A judge ruled on Tuesday that the Chicago-born R&B icon will remain in custody while awaiting trial on charges of child pornography, obstruction of justice, and other federal charges related to his child sex crimes, according to CNN.
US District Judge Harry Leinenweber handed down the ruling yesterday after Mr Kelly was arrested last week. The indictment also accused Kelly of "engaging in sexual activity with girls under 18 years old", failing to disclose "a sexually transmitted disease Kelly had contracted" and producing child pornography by requesting underage girls send him photographs.
U.S. District Judge Harry Leinenweber's ruling overlaps Kelly's separate indictment on a laundry list of federal sex crimes across the country, which he will reportedly appear in front of a NY judge for.
Kelly was first arrested on sex charges in 2002 but was acquitted by a Chicago jury in 2008. When he learned that some of the tapes went missing, he allegedly paid hundreds of thousands of dollars to retrieve them. They also gave them gifts, including a GMC Yukon Denali SUV, and money for over a decade to lie to investigators and hide the girl's sexual relationship with Kelly, the indictment said.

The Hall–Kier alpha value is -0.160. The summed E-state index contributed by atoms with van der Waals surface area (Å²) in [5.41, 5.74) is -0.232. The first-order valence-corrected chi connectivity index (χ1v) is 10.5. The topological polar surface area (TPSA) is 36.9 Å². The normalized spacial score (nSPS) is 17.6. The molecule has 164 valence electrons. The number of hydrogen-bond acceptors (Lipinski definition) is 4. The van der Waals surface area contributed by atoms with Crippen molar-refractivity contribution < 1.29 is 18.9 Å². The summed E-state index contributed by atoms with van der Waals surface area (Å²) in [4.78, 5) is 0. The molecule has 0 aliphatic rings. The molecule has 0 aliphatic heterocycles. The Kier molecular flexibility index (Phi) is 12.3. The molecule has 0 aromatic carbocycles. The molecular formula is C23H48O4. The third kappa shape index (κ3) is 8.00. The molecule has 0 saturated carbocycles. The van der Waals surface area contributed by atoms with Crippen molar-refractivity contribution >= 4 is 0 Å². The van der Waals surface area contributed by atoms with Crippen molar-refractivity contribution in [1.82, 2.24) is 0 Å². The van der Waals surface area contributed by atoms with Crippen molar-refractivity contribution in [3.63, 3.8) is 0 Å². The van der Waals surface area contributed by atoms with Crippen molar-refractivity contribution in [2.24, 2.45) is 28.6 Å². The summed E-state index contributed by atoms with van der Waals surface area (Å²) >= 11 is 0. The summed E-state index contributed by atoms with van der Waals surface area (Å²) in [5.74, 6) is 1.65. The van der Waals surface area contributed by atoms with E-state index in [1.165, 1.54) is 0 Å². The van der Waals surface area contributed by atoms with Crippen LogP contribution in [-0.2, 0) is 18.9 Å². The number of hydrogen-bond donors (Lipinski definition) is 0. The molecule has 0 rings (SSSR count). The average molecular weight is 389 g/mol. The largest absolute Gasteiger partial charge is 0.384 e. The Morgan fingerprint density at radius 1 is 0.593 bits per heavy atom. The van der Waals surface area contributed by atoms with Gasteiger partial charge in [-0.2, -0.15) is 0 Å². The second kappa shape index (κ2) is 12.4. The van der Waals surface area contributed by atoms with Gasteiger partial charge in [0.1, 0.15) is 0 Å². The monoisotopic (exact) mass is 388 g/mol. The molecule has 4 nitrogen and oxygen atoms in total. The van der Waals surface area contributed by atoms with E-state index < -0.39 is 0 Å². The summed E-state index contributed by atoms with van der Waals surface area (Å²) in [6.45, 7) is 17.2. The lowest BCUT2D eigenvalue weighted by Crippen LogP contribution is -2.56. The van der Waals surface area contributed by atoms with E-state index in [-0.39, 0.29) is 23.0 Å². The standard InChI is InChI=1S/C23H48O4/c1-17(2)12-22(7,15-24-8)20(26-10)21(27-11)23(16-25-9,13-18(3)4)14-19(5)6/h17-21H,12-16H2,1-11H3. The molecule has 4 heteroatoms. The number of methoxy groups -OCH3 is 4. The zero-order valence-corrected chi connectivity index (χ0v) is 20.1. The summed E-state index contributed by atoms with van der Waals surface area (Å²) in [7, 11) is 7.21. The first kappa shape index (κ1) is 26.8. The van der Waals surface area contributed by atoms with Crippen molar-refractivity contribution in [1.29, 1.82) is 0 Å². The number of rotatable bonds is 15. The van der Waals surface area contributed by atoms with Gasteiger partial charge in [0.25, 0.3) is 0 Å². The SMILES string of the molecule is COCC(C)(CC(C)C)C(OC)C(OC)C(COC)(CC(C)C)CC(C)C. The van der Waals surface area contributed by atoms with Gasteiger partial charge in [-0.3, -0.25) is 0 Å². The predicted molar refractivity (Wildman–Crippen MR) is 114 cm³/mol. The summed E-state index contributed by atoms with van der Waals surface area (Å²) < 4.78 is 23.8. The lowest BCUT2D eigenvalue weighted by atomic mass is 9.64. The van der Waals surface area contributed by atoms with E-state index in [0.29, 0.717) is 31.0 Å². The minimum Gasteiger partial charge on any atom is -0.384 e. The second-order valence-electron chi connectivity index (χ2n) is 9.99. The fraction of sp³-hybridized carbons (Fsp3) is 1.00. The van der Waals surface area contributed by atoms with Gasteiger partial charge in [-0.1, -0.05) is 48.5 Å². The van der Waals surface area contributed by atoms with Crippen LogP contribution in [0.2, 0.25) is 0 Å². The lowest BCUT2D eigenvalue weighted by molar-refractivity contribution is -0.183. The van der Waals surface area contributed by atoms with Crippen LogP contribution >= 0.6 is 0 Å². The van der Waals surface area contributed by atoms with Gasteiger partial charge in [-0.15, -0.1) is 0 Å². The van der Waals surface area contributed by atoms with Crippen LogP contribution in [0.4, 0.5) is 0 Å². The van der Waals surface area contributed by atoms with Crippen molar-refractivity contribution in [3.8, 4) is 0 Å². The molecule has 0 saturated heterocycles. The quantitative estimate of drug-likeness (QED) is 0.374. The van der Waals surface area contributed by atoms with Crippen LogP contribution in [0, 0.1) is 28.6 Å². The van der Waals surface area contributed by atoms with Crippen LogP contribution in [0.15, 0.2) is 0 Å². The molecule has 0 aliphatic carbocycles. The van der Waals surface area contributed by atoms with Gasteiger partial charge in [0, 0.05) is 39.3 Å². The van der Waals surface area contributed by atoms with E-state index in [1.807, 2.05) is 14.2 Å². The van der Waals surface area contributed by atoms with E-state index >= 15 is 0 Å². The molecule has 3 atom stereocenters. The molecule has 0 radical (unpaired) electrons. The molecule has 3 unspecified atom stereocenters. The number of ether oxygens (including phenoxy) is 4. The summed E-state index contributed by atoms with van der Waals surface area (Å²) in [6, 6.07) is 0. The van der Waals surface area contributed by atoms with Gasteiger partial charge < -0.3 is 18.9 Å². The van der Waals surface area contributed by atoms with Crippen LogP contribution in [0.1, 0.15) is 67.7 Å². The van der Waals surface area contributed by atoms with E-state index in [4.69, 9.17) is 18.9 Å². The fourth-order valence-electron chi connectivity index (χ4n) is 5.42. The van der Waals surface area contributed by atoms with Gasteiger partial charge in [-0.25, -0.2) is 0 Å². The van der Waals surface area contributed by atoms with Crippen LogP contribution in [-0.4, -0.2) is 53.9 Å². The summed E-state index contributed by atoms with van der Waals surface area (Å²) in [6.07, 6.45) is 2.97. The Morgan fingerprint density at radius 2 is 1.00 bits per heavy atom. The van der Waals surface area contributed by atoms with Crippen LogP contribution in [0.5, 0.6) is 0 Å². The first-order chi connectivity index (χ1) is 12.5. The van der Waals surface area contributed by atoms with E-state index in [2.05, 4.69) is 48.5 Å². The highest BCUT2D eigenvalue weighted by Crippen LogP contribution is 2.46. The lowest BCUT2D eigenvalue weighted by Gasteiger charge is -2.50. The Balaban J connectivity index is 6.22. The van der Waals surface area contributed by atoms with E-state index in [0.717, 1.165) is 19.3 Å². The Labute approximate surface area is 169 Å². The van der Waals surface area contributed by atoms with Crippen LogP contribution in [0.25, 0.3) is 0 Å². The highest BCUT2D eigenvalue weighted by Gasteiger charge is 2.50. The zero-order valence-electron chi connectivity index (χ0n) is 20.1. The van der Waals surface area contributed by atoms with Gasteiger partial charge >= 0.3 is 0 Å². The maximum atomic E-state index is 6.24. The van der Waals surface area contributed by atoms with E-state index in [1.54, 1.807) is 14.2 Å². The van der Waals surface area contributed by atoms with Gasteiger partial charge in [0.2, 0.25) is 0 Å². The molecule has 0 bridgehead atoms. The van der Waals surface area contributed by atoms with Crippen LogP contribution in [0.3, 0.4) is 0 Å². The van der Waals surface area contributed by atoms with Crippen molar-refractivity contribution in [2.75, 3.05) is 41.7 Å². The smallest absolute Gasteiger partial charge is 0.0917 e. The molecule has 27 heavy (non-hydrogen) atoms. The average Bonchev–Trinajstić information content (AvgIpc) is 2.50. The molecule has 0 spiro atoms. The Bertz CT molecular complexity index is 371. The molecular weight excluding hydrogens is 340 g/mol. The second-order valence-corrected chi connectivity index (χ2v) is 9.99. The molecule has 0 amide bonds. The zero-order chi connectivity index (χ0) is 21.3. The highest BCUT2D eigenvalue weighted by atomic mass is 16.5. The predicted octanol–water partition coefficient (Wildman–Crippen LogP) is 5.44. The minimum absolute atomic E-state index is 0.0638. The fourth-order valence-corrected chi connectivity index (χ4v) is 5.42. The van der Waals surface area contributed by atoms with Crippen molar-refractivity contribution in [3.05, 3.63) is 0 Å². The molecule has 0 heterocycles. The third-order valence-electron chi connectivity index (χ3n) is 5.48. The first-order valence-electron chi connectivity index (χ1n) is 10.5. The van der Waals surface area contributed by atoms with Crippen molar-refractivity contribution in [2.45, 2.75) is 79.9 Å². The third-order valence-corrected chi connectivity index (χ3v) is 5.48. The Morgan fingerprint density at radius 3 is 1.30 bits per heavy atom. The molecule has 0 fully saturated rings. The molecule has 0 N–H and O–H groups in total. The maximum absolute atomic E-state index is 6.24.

R. Kelly appears at a hearing before Judge Lawrence Flood at Leighton Criminal Court Building May 7, 2019 in Chicago, Illinois.
"Unlike his most famous song - "I Believe I Can Fly" - Mr. Kelly doesn't like to fly", Greenberg said.
Greenberg has said his client is not a flight risk and that "he's not a danger to anybody at all". He was arrested earlier this year on new state charges brought by IL prosecutors. She said Kelly used intimidation, blackmail and hush money to destroy evidence and keep the alleged victim from testifying.
Kelly is expected to eventually be extradited to NY to face charges there.
Also charged in the IL indictment were two of Kelly's associates: his manager Derrell McDavid and an employee, Milton "June" Brown. The indictments allege Kelly recruited women for sex, persuaded people to hide that he had sexual contact with teenage girls and spent hundreds of thousands of dollars buying back the missing videotapes.